Patients who have more than two headache days per week are usually recommended to use preventatives and avoid overuse of acute pain medications.
Preventive medication has to be taken on a daily basis, usually for a few weeks, before the effectiveness can be determined. It is used only if attacks occur more often than every two weeks. Supervision by a neurologist is advisable. A large number of medications with varying modes of action can be used. Selection of a suitable medication for any particular patient is a matter of trial and error, since the effectiveness of individual medications varies widely from one patient to the next.
The most effective prescription medications include several classes of medications including beta blockers such as propranolol and atenolol, antidepressants such as amitriptyline, and anticonvulsants such as valproic acid and topiramate.
Because the conventional approaches to migraine prevention are not 100% effective and can have unpleasant side effects, many seek alternative treatments.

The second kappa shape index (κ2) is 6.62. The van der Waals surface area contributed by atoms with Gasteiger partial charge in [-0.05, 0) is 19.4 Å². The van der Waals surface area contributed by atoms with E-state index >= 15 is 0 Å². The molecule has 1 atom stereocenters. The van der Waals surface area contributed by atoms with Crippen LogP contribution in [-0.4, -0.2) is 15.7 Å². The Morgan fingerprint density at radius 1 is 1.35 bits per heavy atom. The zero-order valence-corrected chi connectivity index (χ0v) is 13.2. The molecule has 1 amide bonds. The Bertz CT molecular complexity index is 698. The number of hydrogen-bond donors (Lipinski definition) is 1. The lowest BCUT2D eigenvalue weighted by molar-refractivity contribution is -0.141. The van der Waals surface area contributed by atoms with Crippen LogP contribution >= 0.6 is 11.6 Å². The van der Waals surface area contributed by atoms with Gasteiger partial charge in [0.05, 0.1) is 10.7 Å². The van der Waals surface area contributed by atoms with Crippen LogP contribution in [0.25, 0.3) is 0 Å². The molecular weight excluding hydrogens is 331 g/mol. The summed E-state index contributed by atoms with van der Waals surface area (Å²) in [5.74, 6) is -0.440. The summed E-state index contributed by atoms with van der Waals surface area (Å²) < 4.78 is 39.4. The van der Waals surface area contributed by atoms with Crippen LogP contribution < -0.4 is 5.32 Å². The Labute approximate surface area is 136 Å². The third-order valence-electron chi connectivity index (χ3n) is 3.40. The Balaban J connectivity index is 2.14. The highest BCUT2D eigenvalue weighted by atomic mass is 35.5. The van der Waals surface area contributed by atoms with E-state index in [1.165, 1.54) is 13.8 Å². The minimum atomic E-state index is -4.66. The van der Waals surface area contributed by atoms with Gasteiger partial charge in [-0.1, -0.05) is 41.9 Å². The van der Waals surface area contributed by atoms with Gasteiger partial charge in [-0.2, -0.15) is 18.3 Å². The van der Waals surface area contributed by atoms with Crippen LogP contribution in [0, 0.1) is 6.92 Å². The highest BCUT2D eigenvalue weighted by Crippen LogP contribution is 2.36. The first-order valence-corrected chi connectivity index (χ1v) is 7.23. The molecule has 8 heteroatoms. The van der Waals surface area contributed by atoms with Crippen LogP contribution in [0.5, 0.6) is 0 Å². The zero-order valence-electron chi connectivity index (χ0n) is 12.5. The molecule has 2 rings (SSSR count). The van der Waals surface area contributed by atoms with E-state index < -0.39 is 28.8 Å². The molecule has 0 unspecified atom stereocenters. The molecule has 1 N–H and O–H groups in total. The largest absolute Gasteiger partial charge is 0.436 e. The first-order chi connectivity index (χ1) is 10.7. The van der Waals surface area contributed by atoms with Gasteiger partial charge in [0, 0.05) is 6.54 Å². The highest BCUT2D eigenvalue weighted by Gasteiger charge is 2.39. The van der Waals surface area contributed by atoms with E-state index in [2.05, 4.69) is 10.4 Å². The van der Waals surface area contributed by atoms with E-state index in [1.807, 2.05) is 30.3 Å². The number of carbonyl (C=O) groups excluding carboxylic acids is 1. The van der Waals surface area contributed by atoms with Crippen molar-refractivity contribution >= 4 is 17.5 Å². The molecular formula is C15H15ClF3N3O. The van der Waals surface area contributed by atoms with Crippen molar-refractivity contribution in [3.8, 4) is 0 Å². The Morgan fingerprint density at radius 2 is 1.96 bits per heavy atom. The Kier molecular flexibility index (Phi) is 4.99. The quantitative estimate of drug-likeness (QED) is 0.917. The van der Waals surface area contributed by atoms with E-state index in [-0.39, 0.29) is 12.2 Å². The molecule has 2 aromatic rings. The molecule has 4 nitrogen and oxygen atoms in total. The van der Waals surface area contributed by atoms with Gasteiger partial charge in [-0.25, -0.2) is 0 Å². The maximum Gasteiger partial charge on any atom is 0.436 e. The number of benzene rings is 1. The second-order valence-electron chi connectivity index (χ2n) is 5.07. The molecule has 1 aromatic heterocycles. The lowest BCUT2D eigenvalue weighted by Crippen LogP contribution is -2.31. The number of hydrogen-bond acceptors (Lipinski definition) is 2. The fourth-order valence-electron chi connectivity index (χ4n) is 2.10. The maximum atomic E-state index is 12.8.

Many physicians believe that exercise for 15-20 minutes per day is helpful for reducing the frequency of migraines.  (PDF)
Massage therapy and physical therapy are often very effective forms of treatment to reduce the frequency and intensity of migraines. However, it is important to be treated by a well-trained therapist who understands the pathophysiology of migraines. Deep massage can ‘trigger’ a migraine attack in a person who is not used to such treatments. It is advisable to start sessions as short in duration and then work up to longer treatments.
Chiropractic adjustments to the upper cervical spine are very effective in treating migraine headaches. There is research to support these claims. One study found that the upper cervical adjustment was just as efective as drug therapy for chronic cases. It is also noted that routine spinal adjustments help prevent the frequency, duration, and intensity of the headaches.
At least two British studies have shown a relationship between the use of eyeglasses containing prisms and a reduction in migraine headaches.